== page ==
I’m under doctor’s orders not to discuss Uber or Lyft on the Internet. It’s bad for my high blood pressure. So I stopped ranting on Twitter and unfollowed all the various Facebook groups that I once regularly patrolled. Now I have one less pill to swallow.
Last week, though, with news of an Uber strike reaching a crescendo, I ventured onto the forums to have a looksee. There was some earnest chatter about not turning the app on for a few days and someone made a decent flyer. Otherwise, business as usual: Lots of whining about Uber’s policies, newbies seeking advice and the occasional screenshot of a decent ride during a high surge rate.
Uber drivers tend to be a disgruntled lot. I was ticked off most of the time I drove for Uber, too. The pay is never consistent, they deactivate drivers without question, they deny drivers tips and the rating system is draconian.
This isn’t the first time Uber “partners” have gone on strike. Last September, I went to a protest outside Uber headquarters. Besides meeting Mansurel and Jacob, two cab drivers who helped me through the process of getting my A-card, the strike did no good. When I checked the app, a plethora of cars were still available.
In the gig economy, there are no rules. It’s every man or woman for his or her self. I’m sure plenty of drivers saw this latest strike as the perfect opportunity to get behind the wheel and make some money. After all, it’s the scab mentality that drives Uber’s success, and what has led to the current dismal state of driving for hire in San Francisco.
Did I notice any difference on the street last weekend from this alleged strike? Not really.
Maybe there were more pink glowstaches than usual, since most drivers run both apps and, to make their point, logged into Lyft’s instead of Uber’s. But those glowing dash lights — which look more like lips to me — tend to stand out anyway.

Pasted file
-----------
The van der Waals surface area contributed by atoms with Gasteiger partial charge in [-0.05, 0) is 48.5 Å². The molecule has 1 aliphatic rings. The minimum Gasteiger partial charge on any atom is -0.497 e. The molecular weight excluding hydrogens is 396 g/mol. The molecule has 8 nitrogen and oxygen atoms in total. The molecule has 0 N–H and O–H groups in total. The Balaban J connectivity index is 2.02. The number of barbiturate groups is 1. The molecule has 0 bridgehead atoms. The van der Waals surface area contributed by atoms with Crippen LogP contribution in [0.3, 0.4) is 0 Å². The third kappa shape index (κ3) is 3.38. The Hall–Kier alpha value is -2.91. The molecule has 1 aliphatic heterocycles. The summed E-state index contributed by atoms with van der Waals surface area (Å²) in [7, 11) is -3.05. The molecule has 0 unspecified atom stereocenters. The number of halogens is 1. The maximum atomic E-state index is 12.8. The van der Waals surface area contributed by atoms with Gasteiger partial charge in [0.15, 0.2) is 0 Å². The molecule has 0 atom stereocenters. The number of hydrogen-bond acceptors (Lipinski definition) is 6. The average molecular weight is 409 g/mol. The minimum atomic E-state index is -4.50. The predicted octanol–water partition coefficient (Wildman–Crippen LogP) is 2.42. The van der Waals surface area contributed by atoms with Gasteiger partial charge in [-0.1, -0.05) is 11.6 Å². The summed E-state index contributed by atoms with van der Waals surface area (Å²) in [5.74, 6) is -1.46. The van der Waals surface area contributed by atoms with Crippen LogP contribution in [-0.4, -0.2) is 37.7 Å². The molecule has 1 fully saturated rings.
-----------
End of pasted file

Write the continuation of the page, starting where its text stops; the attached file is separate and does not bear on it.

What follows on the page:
Sometimes, as I snake my way through The City in my rattletrap bomber, I see glowstaches everywhere I look. Even when I close my eyes, they’re dancing around in the air like I’m on a bad acid trip. That’s when I feel the spirit of Travis Bickle rise up inside me and I start fantasizing about turning Eleventh Street into a demolition derby.
That may just be my high blood pressure talking though.
“Have you thought about switching over?” this guy asked me the other night after I admitted that Uber and Lyft have an impact on my bottom line. “I mean if you can’t beat them, might as well join them, right?”
I get questioned about my decision to drive a cab at least three of four times a night. I avoid mentioning that I did the Uber and Lyft thing before switching to taxi, or the more obvious reason that I no longer have a car, and focus on the real problem.
Uber drivers don’t make money. Which is why they’re trying to organize strikes. Uber and Lyft have saturated the market with a seemingly endless supply of drivers — 16,000 at last count in the Bay Area alone. And drivers come into The City from as far away as Sacramento and Salinas. The competition makes it impossible for anyone to make money, whether you’re in a cab or an Uber-Lyft.
I’m sure the irony and absurdity are lost on these burgeoning Joe Hills, but everything Uber drivers are demanding you get as a cab driver: reasonable and consistent rates, job protection and, of course, tips. Plus, as an added bonus, you don’t have to commit insurance fraud.
If Uber drivers really wanted to take a stand, they’d switch to cab driving. Otherwise, accept the exploitation of the gig economy for what it is and shut up already.
Whether anyone wants to admit it or not, there is a transportation war going on in the streets of San Francisco. But until we’re throwing Molotov cocktails out our windows at each other, all this Uber dissent is just a bunch of empty Facebook posts and tweets with no real significance besides aggravating my high blood pressure.